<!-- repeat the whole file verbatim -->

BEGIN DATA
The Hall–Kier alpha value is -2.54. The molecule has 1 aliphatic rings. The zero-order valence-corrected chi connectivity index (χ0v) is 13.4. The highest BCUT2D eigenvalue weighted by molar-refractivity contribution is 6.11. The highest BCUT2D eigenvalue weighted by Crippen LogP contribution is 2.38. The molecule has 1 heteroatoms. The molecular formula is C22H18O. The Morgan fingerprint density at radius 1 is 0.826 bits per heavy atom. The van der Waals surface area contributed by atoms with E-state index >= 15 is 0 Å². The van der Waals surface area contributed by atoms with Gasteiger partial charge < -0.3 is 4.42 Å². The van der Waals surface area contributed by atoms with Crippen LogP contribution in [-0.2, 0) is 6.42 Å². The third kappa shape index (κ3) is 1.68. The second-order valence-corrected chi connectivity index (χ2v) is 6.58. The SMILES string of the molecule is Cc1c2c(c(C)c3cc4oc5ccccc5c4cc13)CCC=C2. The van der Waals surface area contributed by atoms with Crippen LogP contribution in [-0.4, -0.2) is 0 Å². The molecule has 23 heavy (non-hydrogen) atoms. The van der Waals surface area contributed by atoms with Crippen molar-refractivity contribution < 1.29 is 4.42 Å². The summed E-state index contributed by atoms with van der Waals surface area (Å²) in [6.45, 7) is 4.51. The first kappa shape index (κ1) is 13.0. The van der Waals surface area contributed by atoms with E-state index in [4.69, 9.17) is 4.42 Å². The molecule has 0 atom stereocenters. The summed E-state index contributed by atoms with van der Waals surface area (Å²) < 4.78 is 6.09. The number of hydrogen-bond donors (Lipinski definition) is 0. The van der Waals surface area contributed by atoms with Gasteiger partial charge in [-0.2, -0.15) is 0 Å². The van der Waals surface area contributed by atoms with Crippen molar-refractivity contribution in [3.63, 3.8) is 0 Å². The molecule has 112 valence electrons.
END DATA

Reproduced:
The Hall–Kier alpha value is -2.54. The molecule has 1 aliphatic rings. The zero-order valence-corrected chi connectivity index (χ0v) is 13.4. The highest BCUT2D eigenvalue weighted by molar-refractivity contribution is 6.11. The highest BCUT2D eigenvalue weighted by Crippen LogP contribution is 2.38. The molecule has 1 heteroatoms. The molecular formula is C22H18O. The Morgan fingerprint density at radius 1 is 0.826 bits per heavy atom. The van der Waals surface area contributed by atoms with E-state index >= 15 is 0 Å². The van der Waals surface area contributed by atoms with Gasteiger partial charge < -0.3 is 4.42 Å². The van der Waals surface area contributed by atoms with Crippen LogP contribution in [-0.2, 0) is 6.42 Å². The third kappa shape index (κ3) is 1.68. The second-order valence-corrected chi connectivity index (χ2v) is 6.58. The SMILES string of the molecule is Cc1c2c(c(C)c3cc4oc5ccccc5c4cc13)CCC=C2. The van der Waals surface area contributed by atoms with Crippen LogP contribution in [-0.4, -0.2) is 0 Å². The molecule has 23 heavy (non-hydrogen) atoms. The van der Waals surface area contributed by atoms with Crippen molar-refractivity contribution < 1.29 is 4.42 Å². The summed E-state index contributed by atoms with van der Waals surface area (Å²) in [6.45, 7) is 4.51. The first kappa shape index (κ1) is 13.0. The van der Waals surface area contributed by atoms with E-state index in [4.69, 9.17) is 4.42 Å². The molecule has 0 atom stereocenters. The summed E-state index contributed by atoms with van der Waals surface area (Å²) < 4.78 is 6.09. The number of hydrogen-bond donors (Lipinski definition) is 0. The van der Waals surface area contributed by atoms with Gasteiger partial charge in [-0.2, -0.15) is 0 Å². The van der Waals surface area contributed by atoms with Crippen molar-refractivity contribution in [3.63, 3.8) is 0 Å². The molecule has 112 valence electrons.